Seek and You Shall Find

People often ask me about my career. The details are not as important as my attitude towards work. I believed I could shape my career to what I wanted and what my family needed. The “rules” were meant to be bent…

Background — started out as a French and German teacher, earned an MLS (yes, I’m a librarian), moved to Rochester, worked 17 years at Kodak. I’ve had jobs in government, non profits, small business and I’ve started 2 companies.

I never had a job that someone had before me. I am good at making order out of chaos.

I was a single parent and raised my children alone from when they two and four, so money and time were equally important to me. This meant that I needed to find part time work that paid well.

I was one of the few part time managers at Kodak in the early 1980’s. My approach was to find something I wanted to do, find a place in the organization to do it, convince the person to hire me and THEN talk about doing the job on a part time schedule. No boss ever said no because I made it a “no brainer” for them. I said, “I will do the job… you can pay me less.”  In return I got the flexibility that was so important to me.

The last time I took a ‘regular’ job — as part of the hiring negotiations — I told my employer I would work there for one year and then I’d leave. I ended up staying almost two, but I had planned my exit and it worked out great for me.

In case you’re wondering,  my gig today is part time college professor (grad school), speaker, consultant and oh yeah, a blogger.

Are you getting what you want? Do not be afraid. Go for it.

 

Be Sociable, Share!

4 Comments

  • By Mike Perrotta, July 3, 2012 @ 10:42 am

    Well said Deborah. The important part is that you thought about what was important to you at each time and you went for it. So many, myself included, went whole hog on the career and job, without taking a good look at what was important. It was the tortoise and the hare routine; race to the top, to find that a career is much longer than that part of the race. I cannot possibly imagine the pressure of being a single mother and employed at the same time. Hats off to you!

  • By Deborah, July 5, 2012 @ 8:35 am

    thanks so much for the support. I means a lot. “we are all of us in the gutter, but some of us are looking up at the stars…” chrissy hines, the pretenders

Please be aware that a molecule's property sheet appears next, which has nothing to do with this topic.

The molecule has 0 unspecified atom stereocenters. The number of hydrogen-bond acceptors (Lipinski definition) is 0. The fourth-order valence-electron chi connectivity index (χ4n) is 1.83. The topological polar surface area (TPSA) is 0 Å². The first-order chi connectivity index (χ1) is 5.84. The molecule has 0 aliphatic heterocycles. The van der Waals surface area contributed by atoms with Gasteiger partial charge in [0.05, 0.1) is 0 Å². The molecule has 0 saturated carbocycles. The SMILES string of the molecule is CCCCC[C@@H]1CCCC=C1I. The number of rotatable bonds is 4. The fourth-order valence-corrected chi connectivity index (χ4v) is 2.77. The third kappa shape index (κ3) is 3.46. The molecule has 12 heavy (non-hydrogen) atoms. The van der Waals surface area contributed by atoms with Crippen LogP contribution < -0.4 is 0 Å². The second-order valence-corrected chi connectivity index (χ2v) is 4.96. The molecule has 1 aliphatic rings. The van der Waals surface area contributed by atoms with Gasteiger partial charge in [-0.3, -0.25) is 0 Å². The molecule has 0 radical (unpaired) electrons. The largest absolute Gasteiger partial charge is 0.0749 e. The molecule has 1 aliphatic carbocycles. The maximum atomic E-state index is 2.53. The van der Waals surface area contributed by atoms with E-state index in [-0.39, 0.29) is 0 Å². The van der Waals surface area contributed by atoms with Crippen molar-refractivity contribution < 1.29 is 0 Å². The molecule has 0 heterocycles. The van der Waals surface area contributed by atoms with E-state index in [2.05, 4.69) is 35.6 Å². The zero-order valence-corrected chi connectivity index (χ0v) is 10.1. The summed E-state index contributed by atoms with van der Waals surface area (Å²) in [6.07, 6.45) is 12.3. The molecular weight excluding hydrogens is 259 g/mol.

• By Carl Hoffman, July 16, 2012 @ 5:22 am

    It took me awhile to write this but it looks like you made decisions that got you what you needed and wanted. Not me. I was in a dead end high paying job because I refused and intellectually could not play the politics required to move forward. I spent the money like a drunk sailor and was not happy. After many years, when I was at the end of my rope I bailed out. Even my father called me Willy Lowman from “Death of a Salesman.” I did not have the same outcome as Willy. I changed the pattern before it was too late. Now, I am in a lower paying but satisfying position and I have everything I need. You appear to be a risk taker and that I admire in you. I did not know you were a single mom. I always thought you had a distinguished husband that helped you raise successful children. Thanks for everything you write you are helping me evaluate myself from many different angles.

  • By Deborah, July 16, 2012 @ 7:35 am

    Hi Carl, I think someone wise once said, the unexamined life is not worth living… someone like Aristotle I think… you have examined your life and are a living, breathing, exciting example of how to reclaim your life from whatever it is that infects us and prevents us from being happy. Congratulations! So exciting. I admire you for being brave enough to change. Most of us are too afraid or consider it too late or whatever! Keep going! We need your energy and passion.

Other Links to this Post

RSS feed for comments on this post. TrackBack URI

Leave a comment